The complaint for this class action alleges that Convergent Outsourcing, Inc. presented debt reduction arrangements as once-only, limited-time offers. The complaint says the offers would have been accepted at any time and their presentation as needing to be paid by a certain date violated the provisions of Fair Debt Collection Practices Act (FDCPA) by being misleading.
The class for this action is not specifically defined, but presumably it includes all consumer debtors who have received debt collection letters with similar offers from Convergent Outsourcing in the past year.
Plaintiff Juan Orozco allegedly owed a debt he incurred for personal, family, or household purposes. At some point, the debt was assigned for collection to Convergent Outsourcing. Convergent sent Orozco two letters about the debt.
The first, attached to the complaint as Exhibit A, was dated April 11, 2018. It showed a past due balance of $1,318.25. However, it offered to accept a lesser payment to satisfy the debt: “Our client has advised us that they are willing to satisfy your account for 30% of your total balance due to satisfy your past balance…. Your reduced balance amount would be $395.48.”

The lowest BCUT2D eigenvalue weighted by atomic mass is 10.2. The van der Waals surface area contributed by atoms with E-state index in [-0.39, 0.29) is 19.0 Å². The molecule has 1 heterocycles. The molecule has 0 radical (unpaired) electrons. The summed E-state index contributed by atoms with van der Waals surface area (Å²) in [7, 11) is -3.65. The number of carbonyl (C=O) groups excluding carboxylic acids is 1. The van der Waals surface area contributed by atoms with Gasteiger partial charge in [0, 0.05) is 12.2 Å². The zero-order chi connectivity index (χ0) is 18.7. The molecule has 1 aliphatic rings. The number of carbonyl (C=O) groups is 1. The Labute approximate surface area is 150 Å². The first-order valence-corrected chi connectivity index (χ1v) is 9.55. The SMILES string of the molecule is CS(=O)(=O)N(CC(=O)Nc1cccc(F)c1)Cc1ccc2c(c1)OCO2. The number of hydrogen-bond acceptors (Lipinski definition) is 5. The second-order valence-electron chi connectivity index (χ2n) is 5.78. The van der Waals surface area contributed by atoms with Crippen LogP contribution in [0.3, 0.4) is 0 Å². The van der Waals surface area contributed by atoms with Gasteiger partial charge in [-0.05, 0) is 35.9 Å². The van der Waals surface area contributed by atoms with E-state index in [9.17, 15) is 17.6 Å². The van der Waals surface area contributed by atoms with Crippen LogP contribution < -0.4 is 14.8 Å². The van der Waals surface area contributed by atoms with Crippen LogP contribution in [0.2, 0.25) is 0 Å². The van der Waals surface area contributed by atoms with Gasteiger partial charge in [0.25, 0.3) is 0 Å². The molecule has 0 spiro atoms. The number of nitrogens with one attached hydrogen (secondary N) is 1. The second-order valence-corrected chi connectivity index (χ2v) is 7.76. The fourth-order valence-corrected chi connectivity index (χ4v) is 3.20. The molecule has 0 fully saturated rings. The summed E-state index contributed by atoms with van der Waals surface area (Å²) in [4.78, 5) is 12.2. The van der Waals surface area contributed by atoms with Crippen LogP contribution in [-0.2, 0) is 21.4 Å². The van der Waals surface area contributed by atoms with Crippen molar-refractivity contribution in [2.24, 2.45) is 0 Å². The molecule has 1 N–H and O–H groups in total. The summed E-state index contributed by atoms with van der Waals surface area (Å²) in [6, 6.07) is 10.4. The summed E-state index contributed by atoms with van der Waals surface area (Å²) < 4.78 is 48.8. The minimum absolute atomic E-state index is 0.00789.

However, the letter also put a deadline on the offer: “The full reduced balance amount must be received in our office by an agreed upon date. If you are interested in taking advantage of this opportunity, call our office within 60 days of this letter.”
Convergent sent Orozco another letter dated June 5, 2018, which is attached to the complaint as Exhibit B. The letter contained a virtually identical “Reduced Balance Opportunity.” The complaint quotes the letter as saying, “If you have the ability, we can accept 30% of your total balance due to satisfy your account. The full amount of $395.48 must be received in our office by an agreed upon date. If you are interested in taking advantage of this opportunity, call our office within 14 days of this letter.”
The complaint alleges that the letters are misleading in that they present the reduced-amount arrangements as once-only, limited-time offers, yet they consist of virtually the same offer, extended twice and clearly not time-sensitive.
The complaint cites a previous court case as saying that the “obvious purpose” of an apparent one-time-only, take-it-or-leave-it offer is “to push the plaintiff to make a rapid payment…” The complaint claims that the offers were attempting to manipulate Orozco and other debtors to make payments that they “may not otherwise have been able to afford.”
The FDCPA prohibits third-party debt collectors from making misleading statements. Among other reasons, this is so that consumers can make informed decisions about how and when to pay their debts.